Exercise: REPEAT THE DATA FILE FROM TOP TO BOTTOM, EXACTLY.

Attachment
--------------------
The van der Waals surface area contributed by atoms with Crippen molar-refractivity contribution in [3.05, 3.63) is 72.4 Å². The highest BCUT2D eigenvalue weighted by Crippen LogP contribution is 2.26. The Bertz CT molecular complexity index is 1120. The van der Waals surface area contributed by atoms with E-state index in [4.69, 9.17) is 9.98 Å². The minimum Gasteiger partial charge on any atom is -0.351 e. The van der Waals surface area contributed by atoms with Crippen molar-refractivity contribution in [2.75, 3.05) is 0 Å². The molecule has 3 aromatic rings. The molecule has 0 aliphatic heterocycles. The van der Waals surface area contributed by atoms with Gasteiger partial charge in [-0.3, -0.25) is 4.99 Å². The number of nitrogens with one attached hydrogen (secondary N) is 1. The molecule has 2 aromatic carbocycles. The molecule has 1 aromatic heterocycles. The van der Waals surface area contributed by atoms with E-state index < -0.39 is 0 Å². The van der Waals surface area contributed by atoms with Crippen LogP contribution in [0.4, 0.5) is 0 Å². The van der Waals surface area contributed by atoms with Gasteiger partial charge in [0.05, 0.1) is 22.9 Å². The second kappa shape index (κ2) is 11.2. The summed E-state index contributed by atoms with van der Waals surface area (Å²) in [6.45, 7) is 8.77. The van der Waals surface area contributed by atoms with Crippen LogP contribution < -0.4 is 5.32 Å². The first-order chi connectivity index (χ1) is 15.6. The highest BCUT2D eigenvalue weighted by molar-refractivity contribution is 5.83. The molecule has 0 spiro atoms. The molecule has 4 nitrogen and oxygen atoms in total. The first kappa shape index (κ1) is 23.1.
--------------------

The van der Waals surface area contributed by atoms with Crippen molar-refractivity contribution in [3.05, 3.63) is 72.4 Å². The highest BCUT2D eigenvalue weighted by Crippen LogP contribution is 2.26. The Bertz CT molecular complexity index is 1120. The van der Waals surface area contributed by atoms with E-state index in [4.69, 9.17) is 9.98 Å². The minimum Gasteiger partial charge on any atom is -0.351 e. The van der Waals surface area contributed by atoms with Crippen molar-refractivity contribution in [2.75, 3.05) is 0 Å². The molecule has 3 aromatic rings. The molecule has 0 aliphatic heterocycles. The van der Waals surface area contributed by atoms with Gasteiger partial charge in [-0.3, -0.25) is 4.99 Å². The number of nitrogens with one attached hydrogen (secondary N) is 1. The molecule has 2 aromatic carbocycles. The molecule has 1 aromatic heterocycles. The van der Waals surface area contributed by atoms with E-state index < -0.39 is 0 Å². The van der Waals surface area contributed by atoms with Crippen LogP contribution in [0.4, 0.5) is 0 Å². The van der Waals surface area contributed by atoms with Gasteiger partial charge in [0.05, 0.1) is 22.9 Å². The second kappa shape index (κ2) is 11.2. The summed E-state index contributed by atoms with van der Waals surface area (Å²) in [6.45, 7) is 8.77. The van der Waals surface area contributed by atoms with Crippen LogP contribution < -0.4 is 5.32 Å². The first-order chi connectivity index (χ1) is 15.6. The highest BCUT2D eigenvalue weighted by molar-refractivity contribution is 5.83. The molecule has 0 spiro atoms. The molecule has 4 nitrogen and oxygen atoms in total. The first kappa shape index (κ1) is 23.1.